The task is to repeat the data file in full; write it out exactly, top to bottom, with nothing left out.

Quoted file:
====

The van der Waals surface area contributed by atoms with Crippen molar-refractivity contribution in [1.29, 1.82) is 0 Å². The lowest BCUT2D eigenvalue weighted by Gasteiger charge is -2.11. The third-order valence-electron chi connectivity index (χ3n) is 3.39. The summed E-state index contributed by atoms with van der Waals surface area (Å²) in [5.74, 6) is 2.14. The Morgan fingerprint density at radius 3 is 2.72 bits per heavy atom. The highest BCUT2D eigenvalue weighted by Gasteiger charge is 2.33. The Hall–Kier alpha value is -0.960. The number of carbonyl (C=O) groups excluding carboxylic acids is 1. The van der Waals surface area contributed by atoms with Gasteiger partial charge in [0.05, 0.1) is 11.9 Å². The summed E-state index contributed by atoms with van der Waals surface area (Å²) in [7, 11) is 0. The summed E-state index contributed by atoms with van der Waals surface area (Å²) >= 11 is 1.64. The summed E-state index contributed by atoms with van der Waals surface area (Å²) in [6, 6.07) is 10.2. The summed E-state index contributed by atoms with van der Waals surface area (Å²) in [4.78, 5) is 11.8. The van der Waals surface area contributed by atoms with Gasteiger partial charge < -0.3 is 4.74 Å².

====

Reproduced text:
The van der Waals surface area contributed by atoms with Crippen molar-refractivity contribution in [1.29, 1.82) is 0 Å². The lowest BCUT2D eigenvalue weighted by Gasteiger charge is -2.11. The third-order valence-electron chi connectivity index (χ3n) is 3.39. The summed E-state index contributed by atoms with van der Waals surface area (Å²) in [5.74, 6) is 2.14. The Morgan fingerprint density at radius 3 is 2.72 bits per heavy atom. The highest BCUT2D eigenvalue weighted by Gasteiger charge is 2.33. The Hall–Kier alpha value is -0.960. The number of carbonyl (C=O) groups excluding carboxylic acids is 1. The van der Waals surface area contributed by atoms with Gasteiger partial charge in [0.05, 0.1) is 11.9 Å². The summed E-state index contributed by atoms with van der Waals surface area (Å²) in [7, 11) is 0. The summed E-state index contributed by atoms with van der Waals surface area (Å²) >= 11 is 1.64. The summed E-state index contributed by atoms with van der Waals surface area (Å²) in [6, 6.07) is 10.2. The summed E-state index contributed by atoms with van der Waals surface area (Å²) in [4.78, 5) is 11.8. The van der Waals surface area contributed by atoms with Gasteiger partial charge < -0.3 is 4.74 Å².